With a prize fund of £1 million ($1.67 million) and the first time the country had staged racing on Good Friday, hopes were high for British racing’s latest initiative – its first All-Weather Championships on April 18. The Guardian’s Greg Wood was on hand to see how the historic occasion played out.
Jim Allen, the director of racing for the Arena Racecourse Company (ARC), was at the Breeders' Cup at Santa Anita in November to gather ideas for Britain’s first All-Weather Championships meeting at Lingfield Park on Good Friday. It showed. There was a bugler sounding “Reveille” before every race, a card that built toward its most valuable and prestigious event as the final contest, even a hint of the Stars and Stripes about the meeting's official logo.
Unlike Santa Anita, however, where the 59,000 attendees on Breeders' Cup Saturday left the venue at least 20,000 shy of capacity, Lingfield's card was staged in front of a capacity crowd. That meant a shade fewer than 9,000 paying customers, admittedly, but from a standing start on a day that had never staged racing in Britain before, it was quite an achievement all the same.
No more than a small fraction of the Good Friday crowd is likely to have visited Lingfield for an ordinary midweek card in January or February. For those of us who had, it was both fascinating and refreshing to see the track with an audience inside it. There were hordes of people where normally you would struggle to find a knot. Every bar and restaurant was rammed, every box and balcony full, and the stands and terraces a mass of faces as the million-pound card unfolded.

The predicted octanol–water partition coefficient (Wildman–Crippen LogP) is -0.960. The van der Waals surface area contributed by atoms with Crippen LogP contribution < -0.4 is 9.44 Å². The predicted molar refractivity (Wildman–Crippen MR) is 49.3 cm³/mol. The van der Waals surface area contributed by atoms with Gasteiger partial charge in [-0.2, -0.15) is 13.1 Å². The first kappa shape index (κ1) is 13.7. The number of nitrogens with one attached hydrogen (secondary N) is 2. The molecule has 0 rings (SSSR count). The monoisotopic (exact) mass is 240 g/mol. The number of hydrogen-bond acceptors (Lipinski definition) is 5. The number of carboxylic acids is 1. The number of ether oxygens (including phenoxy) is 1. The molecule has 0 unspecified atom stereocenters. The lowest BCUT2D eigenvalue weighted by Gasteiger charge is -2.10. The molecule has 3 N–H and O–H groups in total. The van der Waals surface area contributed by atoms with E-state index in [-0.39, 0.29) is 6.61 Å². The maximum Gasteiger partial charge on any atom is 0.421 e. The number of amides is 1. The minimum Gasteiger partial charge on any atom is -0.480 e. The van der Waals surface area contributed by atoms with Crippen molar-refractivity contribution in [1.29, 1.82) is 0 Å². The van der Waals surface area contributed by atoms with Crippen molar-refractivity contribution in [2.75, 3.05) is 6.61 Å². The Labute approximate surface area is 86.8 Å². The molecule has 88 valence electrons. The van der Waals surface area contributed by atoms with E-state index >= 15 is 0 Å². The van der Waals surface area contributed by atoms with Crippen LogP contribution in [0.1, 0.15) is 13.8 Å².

Above all, there was the background noise: the constant, buzzy hubbub of thousands of people enjoying themselves. A card that existed only in the minds of a few ARC executives less than 12 months earlier not only happened, but it worked.
A generation of racing fans has grown up with the all-weather. It launched in the mid-1980s as an alternative to the trotters at Steerebeck (in Belgium) and Vincennes (in France) when the weather wiped out the jumping, and has since expanded to account for nearly a third of the entire British programme.
Yet, growing up with something does not necessarily mean loving it too. Some keen punters enjoy the all-weather, perhaps because they do not like to see their money leave the ground or because they think its idiosyncrasies, not to mention the fact that much attention is elsewhere, gives them an edge. I would count myself among these, indeed if they ever pull up the Fibresand at Southwell, I will probably stop betting, in the winter months at least.
But there were precious few of the die-hards among the bumper crowd on Good Friday, no binoculars festooned with badges from Dunstall Park (Wolverhampton) and Kempton on bitter December evenings. So where did Lingfield find its bumper attendance, believed to be the biggest at the track for at least two decades and probably several more?
One point that struck me on the day was that the crowd was an unusually equal mixture of types. There were regular racegoers for sure, but big and small groups on days out too, along with plenty of families and couples. What they all had in common was that they were looking for a fun day out on a national holiday, and Lingfield's marketing department had managed to reach out to them. True, there had never been racing on Good Friday before, but it has always been a day off for most Britons and thus an afternoon when the potential audience for racing is as high as it gets.